We do our best work when efforts and ideas can flow across positions, titles, offices, and departments, when we value the work of every hand, when each person recognizes how their labor contributes to our larger mission.
For a historian like myself, Labor Day evokes a rich tradition of American labor activism. Earlier this year, our American Enterprise exhibition at the National Museum of American History included a case on the life of Luisa Moreno, a Guatemala-born civil rights activist and labor organizer. Throughout the 1930s and ’40s, Moreno advocated for immigrant laborers across the United States, bringing attention to overlooked issues around fair wages, workplace abuse, and more. In 1938, she brought together over 100 groups to form El Congreso de Pueblos de Habla Española, the Spanish-Speaking People’s Congress. Her story sticks with you, in part for her remarkable achievements and vision, but also for her approach to making change:
“One person can’t do anything,” Moreno said. “It’s only with others that things are accomplished.”
Well, maybe the small tasks we can get done on our own. But for other, more ambitious endeavors, we all need some help. And at the Smithsonian, our ambitions are certainly grand. So, as we buckle back in for what’s sure to be a busy fall, I’ll remember her advice: the work that matters most happens in collaboration with others.
As a curator, a museum director, and now as Secretary, my career at the Smithsonian has been one of great visibility. But the moments I’m most proud of in my career—a key acquisition, a new exhibition, a museum opening—are due to those whose work is far less visible. Every day, a legion of creative, determined, talented individuals enable our core mission: to increase and diffuse knowledge.
This includes the people who ensure that doors are open and facilities safe for the tens of thousands of visitors we host each day; people who keep our grounds bright and lush; people who steer us through the nuanced legal structures of the world’s largest museum, education, and research complex; people who ensure that each one of us sees a paycheck at the end of the month; people who design, construct, and fabricate our stunning buildings; people who swoop in to save the day when a system crashes or equipment breaks; people who organize our acquisitions into exhibitions; people who show up in the snow or on federal holidays, when others of us have the day off; people who preserve and protect our most treasured objects. In sum, the whole village.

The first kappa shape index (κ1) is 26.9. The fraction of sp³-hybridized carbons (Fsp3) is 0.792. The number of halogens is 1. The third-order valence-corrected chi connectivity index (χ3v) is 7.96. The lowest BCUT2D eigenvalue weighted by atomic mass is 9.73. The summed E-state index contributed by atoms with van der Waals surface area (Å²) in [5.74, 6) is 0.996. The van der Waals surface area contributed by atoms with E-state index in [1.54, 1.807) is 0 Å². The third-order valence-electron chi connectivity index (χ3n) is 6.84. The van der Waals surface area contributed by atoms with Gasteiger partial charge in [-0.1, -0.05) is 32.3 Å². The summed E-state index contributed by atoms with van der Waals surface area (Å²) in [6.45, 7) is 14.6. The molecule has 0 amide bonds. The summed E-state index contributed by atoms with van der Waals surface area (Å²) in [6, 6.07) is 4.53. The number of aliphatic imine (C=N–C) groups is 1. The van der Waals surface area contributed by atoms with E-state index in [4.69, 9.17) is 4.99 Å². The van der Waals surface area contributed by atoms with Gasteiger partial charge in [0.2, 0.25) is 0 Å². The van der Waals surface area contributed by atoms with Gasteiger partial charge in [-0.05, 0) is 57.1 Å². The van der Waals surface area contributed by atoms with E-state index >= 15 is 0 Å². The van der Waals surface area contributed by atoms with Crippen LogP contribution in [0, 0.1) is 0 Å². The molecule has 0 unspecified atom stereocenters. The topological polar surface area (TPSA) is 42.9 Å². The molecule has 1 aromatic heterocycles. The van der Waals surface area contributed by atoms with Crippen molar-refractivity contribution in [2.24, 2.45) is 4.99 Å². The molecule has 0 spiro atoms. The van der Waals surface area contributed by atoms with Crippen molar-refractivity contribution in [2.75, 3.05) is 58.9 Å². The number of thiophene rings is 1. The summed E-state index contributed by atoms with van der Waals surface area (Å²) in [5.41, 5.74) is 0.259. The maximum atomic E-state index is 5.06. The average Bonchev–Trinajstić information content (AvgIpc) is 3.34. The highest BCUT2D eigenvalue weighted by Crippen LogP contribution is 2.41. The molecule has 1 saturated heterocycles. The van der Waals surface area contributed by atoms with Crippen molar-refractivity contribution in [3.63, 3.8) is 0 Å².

Most of this work isn’t flashy or readily apparent to the public. But it’s the backbone of this Institution.
One of the great joys of working at the Smithsonian is the opportunity to learn from our professionals across so many areas of expertise. The best education in my time as a curator was getting to know the specialists in collections, exhibitions, preservation, visitor services, and more. I’d open a drawer, not sure what it held, and someone would invariably step up and explain to me that I was looking at Lewis and Clark’s compass. They’d show me how to read it and understand it, describe how to preserve it and protect it, and most importantly, remind me not to drop it. (An important skill for any aspiring curator.)
In 1993, then-specialist Bill Yeingst and I traveled to North Carolina to collect the Greensboro Lunch Counter, the site of the historic, six-month long sit-in that led to the desegregation of the F.W. Woolworth lunch counter in 1960. This protest drew national attention and sparked the youth-led movement against segregation across the South.
In Greensboro, Bill and I negotiated with the Greensboro City Council, employees of Woolworth, and representatives of the African American community for a piece of this lunch counter. I was dizzy with excitement, talking about the moment and the scholarship and the historical importance to the Civil Rights movement. It was Bill who connected that vision to action, leading conversations around transport, preservation techniques, and exhibition spaces. And during a follow-up trip, it was a broader set of Smithsonian staff who supervised the dismantling, crating, and transport of the counter back to Washington, DC.
I view this as one of the most important acquisitions of my life. It would not have happened without collaboration across all these different skill sets.
This process hammered home a lesson that I now see everywhere across the Smithsonian, from the security guards who lend me some morning verve to the maintenance staff who share with me their opinions about a new initiative. We do our best work when efforts and ideas can flow across positions, titles, offices, and departments, when we value the work of every hand, when each person recognizes how their labor contributes to our larger mission. That’s One Smithsonian in action.
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Posted: 10 September 2019